Pledge Drive and Public Radio

February 7, 2017

I wrote this commentary assuming it would be extra incentive to contribute. Instead it is a time for celebration and appreciation. A one-day fund drive – WOW. So let me say a bit about some of the things that your contributions accomplished.

We’ve helped protect WAMC from efforts of Blowhards in Washington to cut the budget for the Corporation for Public Broadcasting. That would eliminate several hundred thousand dollars for WAMC, like other public radio stations, and which help pay for the subscription costs for the national public radio programming we buy. In other words, the intended hit is against both the local stations and the public radio networks.

The public radio system combines the benefits of local stations and national networks. Local stations provide excellent coverage of regional news, events and opinion. Network economies of scale make possible other excellent programming we have become accustomed to. Efficiencies of scale make possible the specialists in multiple fields, and staffs of reporters throughout the country and the world ready at a moment’s notice to provide information about developments in far flung places. We do both, creating excellent programming at WAMC and buying programs like All Things Considered and Morning Edition, among others, from national networks.

The architecture of the public radio system has placed support of the national networks on the patronage of the local stations. That way no network or program gets automatic support. The only thing that has been relatively automatic has been support through the local stations, and our job, along with other public radio stations has been to pick the best collectively. When our budget is attacked, that has national implications.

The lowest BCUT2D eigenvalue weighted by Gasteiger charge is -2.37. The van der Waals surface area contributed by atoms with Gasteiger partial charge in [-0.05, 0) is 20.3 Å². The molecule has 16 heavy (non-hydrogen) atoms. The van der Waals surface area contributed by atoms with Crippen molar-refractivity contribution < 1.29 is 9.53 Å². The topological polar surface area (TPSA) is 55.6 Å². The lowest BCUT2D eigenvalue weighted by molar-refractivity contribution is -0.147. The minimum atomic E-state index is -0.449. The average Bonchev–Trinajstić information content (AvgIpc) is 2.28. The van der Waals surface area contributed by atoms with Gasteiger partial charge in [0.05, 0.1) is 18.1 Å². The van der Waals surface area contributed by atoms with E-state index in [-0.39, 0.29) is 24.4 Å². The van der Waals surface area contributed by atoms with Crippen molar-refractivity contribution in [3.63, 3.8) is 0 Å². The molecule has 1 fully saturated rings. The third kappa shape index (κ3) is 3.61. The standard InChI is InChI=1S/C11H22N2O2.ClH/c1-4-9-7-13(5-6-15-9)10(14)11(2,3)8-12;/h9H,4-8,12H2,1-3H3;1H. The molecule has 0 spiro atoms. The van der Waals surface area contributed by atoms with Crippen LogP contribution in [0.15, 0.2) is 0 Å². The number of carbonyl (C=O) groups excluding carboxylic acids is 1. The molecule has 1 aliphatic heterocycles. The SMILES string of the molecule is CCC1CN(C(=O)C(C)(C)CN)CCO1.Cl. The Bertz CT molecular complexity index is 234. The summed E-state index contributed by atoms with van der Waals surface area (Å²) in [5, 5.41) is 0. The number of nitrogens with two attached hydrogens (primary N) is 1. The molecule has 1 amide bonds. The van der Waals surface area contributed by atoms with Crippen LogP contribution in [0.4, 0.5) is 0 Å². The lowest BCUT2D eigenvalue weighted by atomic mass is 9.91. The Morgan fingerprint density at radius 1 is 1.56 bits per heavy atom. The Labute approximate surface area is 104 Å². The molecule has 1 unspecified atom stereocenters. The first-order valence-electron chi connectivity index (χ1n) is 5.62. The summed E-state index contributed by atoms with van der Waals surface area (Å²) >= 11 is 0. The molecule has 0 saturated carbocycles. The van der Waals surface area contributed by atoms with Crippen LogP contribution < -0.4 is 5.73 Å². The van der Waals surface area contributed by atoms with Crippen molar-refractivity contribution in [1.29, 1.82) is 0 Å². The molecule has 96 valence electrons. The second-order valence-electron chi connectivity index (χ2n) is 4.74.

So each station does its part. We support Alan, Joe, Ian, Ray, Brian, David, Jim, Wanda, Sarah and all of the people we love here in Albany and the New York-New England region we serve and broadcast from. And we support the best from all the national networks to which our WAMC/Northeast Public Radio has been subscribing.

There was a time, in the 1920s, when we could have had a truly independent public non-profit system, but Herbert Hoover, then Secretary of Commerce, distributed broadcast licenses in such a way that it became impossible. When what was then called educational broadcasting was finally allowed a foothold in the broadcasting spectrum alongside the commercial stations, it was as a struggling step-child. But Republicans in Washington have opposed and tried to unravel it ever since.

So I hope our representatives in Washington get the message that their constituents support public broadcasting. But if Washington doesn’t get it, there will be a silver lining as long as we and other public radio listeners support the local stations and through them the national public radio system. Then it won’t tempt anyone in the system to worry about what the Administration might do to the networks or the stations. Public radio will depend on you, the listeners, as we should, not on people with their so-called alternative facts and rampant self-interest and selfishness.

We celebrate our role and our leadership in protecting both WAMC and the public radio system of which it is a part. United we stand for truth, justice and honest news.— This commentary was broadcast on WAMC Northeast Report, February 7, 2017.


Public Broadcasting

May 29, 2012